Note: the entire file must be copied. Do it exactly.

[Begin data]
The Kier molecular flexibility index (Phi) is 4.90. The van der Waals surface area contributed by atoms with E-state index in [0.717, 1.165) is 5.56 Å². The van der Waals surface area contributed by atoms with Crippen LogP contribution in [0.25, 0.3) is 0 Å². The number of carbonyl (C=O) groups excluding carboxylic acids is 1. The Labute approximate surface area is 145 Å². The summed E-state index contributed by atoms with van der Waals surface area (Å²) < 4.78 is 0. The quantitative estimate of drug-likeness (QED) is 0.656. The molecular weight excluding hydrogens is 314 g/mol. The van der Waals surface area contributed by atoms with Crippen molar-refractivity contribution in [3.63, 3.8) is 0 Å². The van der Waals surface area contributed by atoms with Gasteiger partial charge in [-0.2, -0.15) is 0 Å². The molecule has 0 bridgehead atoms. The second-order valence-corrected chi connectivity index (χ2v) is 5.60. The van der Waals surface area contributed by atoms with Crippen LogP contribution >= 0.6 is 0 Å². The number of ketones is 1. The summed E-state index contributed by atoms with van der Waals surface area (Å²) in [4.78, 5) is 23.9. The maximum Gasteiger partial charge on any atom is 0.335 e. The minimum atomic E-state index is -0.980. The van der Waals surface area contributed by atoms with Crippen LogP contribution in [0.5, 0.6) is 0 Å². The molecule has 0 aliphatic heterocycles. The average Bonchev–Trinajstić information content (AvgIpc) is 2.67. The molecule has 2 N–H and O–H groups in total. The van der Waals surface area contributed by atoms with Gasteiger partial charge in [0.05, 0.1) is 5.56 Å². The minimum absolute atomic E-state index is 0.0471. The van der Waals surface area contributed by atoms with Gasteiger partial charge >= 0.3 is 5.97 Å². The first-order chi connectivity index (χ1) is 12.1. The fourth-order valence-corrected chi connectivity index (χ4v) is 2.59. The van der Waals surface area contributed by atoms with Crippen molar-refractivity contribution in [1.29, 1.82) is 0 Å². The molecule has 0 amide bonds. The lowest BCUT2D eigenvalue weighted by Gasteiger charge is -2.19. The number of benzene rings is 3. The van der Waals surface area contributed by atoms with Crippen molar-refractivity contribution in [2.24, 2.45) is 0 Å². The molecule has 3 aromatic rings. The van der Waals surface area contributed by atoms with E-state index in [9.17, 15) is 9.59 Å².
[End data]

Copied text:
The Kier molecular flexibility index (Phi) is 4.90. The van der Waals surface area contributed by atoms with E-state index in [0.717, 1.165) is 5.56 Å². The van der Waals surface area contributed by atoms with Crippen LogP contribution in [0.25, 0.3) is 0 Å². The number of carbonyl (C=O) groups excluding carboxylic acids is 1. The Labute approximate surface area is 145 Å². The summed E-state index contributed by atoms with van der Waals surface area (Å²) < 4.78 is 0. The quantitative estimate of drug-likeness (QED) is 0.656. The molecular weight excluding hydrogens is 314 g/mol. The van der Waals surface area contributed by atoms with Crippen molar-refractivity contribution in [3.63, 3.8) is 0 Å². The van der Waals surface area contributed by atoms with Gasteiger partial charge in [-0.2, -0.15) is 0 Å². The molecule has 0 bridgehead atoms. The second-order valence-corrected chi connectivity index (χ2v) is 5.60. The van der Waals surface area contributed by atoms with Crippen LogP contribution >= 0.6 is 0 Å². The number of ketones is 1. The summed E-state index contributed by atoms with van der Waals surface area (Å²) in [4.78, 5) is 23.9. The maximum Gasteiger partial charge on any atom is 0.335 e. The minimum atomic E-state index is -0.980. The van der Waals surface area contributed by atoms with Crippen LogP contribution in [0.5, 0.6) is 0 Å². The molecule has 0 aliphatic heterocycles. The average Bonchev–Trinajstić information content (AvgIpc) is 2.67. The molecule has 2 N–H and O–H groups in total. The van der Waals surface area contributed by atoms with Gasteiger partial charge in [0.05, 0.1) is 5.56 Å². The minimum absolute atomic E-state index is 0.0471. The van der Waals surface area contributed by atoms with Gasteiger partial charge >= 0.3 is 5.97 Å². The first-order chi connectivity index (χ1) is 12.1. The fourth-order valence-corrected chi connectivity index (χ4v) is 2.59. The van der Waals surface area contributed by atoms with Crippen molar-refractivity contribution in [1.29, 1.82) is 0 Å². The molecule has 0 amide bonds. The lowest BCUT2D eigenvalue weighted by Gasteiger charge is -2.19. The number of benzene rings is 3. The van der Waals surface area contributed by atoms with Crippen molar-refractivity contribution in [2.24, 2.45) is 0 Å². The molecule has 3 aromatic rings. The van der Waals surface area contributed by atoms with E-state index in [9.17, 15) is 9.59 Å².